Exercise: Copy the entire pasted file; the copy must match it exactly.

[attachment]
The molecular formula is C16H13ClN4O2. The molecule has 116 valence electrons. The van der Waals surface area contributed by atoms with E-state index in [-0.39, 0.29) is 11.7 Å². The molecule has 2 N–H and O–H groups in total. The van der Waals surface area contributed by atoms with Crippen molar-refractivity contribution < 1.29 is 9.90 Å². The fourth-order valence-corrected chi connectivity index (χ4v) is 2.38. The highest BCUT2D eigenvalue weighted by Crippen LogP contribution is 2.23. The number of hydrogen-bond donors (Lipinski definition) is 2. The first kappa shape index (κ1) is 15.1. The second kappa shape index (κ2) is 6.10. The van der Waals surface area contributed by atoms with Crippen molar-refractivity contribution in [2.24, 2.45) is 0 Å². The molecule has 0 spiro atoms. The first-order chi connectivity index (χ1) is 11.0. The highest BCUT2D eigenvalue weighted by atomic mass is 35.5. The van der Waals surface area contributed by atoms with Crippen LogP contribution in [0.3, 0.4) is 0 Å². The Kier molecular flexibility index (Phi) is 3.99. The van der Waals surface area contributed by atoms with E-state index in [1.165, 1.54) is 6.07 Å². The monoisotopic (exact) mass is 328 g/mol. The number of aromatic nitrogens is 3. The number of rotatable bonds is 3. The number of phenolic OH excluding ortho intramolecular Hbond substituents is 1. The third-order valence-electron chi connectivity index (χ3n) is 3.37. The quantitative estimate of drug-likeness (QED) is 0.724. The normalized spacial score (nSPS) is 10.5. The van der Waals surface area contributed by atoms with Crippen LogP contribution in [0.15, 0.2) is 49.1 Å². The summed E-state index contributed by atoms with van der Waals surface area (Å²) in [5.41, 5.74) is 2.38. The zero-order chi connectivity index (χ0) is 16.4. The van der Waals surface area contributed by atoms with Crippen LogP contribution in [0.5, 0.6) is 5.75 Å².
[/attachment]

The molecular formula is C16H13ClN4O2. The molecule has 116 valence electrons. The van der Waals surface area contributed by atoms with E-state index in [-0.39, 0.29) is 11.7 Å². The molecule has 2 N–H and O–H groups in total. The van der Waals surface area contributed by atoms with Crippen molar-refractivity contribution < 1.29 is 9.90 Å². The fourth-order valence-corrected chi connectivity index (χ4v) is 2.38. The highest BCUT2D eigenvalue weighted by Crippen LogP contribution is 2.23. The number of hydrogen-bond donors (Lipinski definition) is 2. The first kappa shape index (κ1) is 15.1. The second kappa shape index (κ2) is 6.10. The van der Waals surface area contributed by atoms with Crippen molar-refractivity contribution in [2.24, 2.45) is 0 Å². The molecule has 0 spiro atoms. The first-order chi connectivity index (χ1) is 11.0. The highest BCUT2D eigenvalue weighted by atomic mass is 35.5. The van der Waals surface area contributed by atoms with Crippen LogP contribution in [0.3, 0.4) is 0 Å². The Kier molecular flexibility index (Phi) is 3.99. The van der Waals surface area contributed by atoms with E-state index in [1.165, 1.54) is 6.07 Å². The monoisotopic (exact) mass is 328 g/mol. The number of aromatic nitrogens is 3. The number of rotatable bonds is 3. The number of phenolic OH excluding ortho intramolecular Hbond substituents is 1. The third-order valence-electron chi connectivity index (χ3n) is 3.37. The quantitative estimate of drug-likeness (QED) is 0.724. The normalized spacial score (nSPS) is 10.5. The van der Waals surface area contributed by atoms with Crippen LogP contribution in [0.15, 0.2) is 49.1 Å². The summed E-state index contributed by atoms with van der Waals surface area (Å²) in [5.41, 5.74) is 2.38. The zero-order chi connectivity index (χ0) is 16.4. The van der Waals surface area contributed by atoms with Crippen LogP contribution in [0.5, 0.6) is 5.75 Å².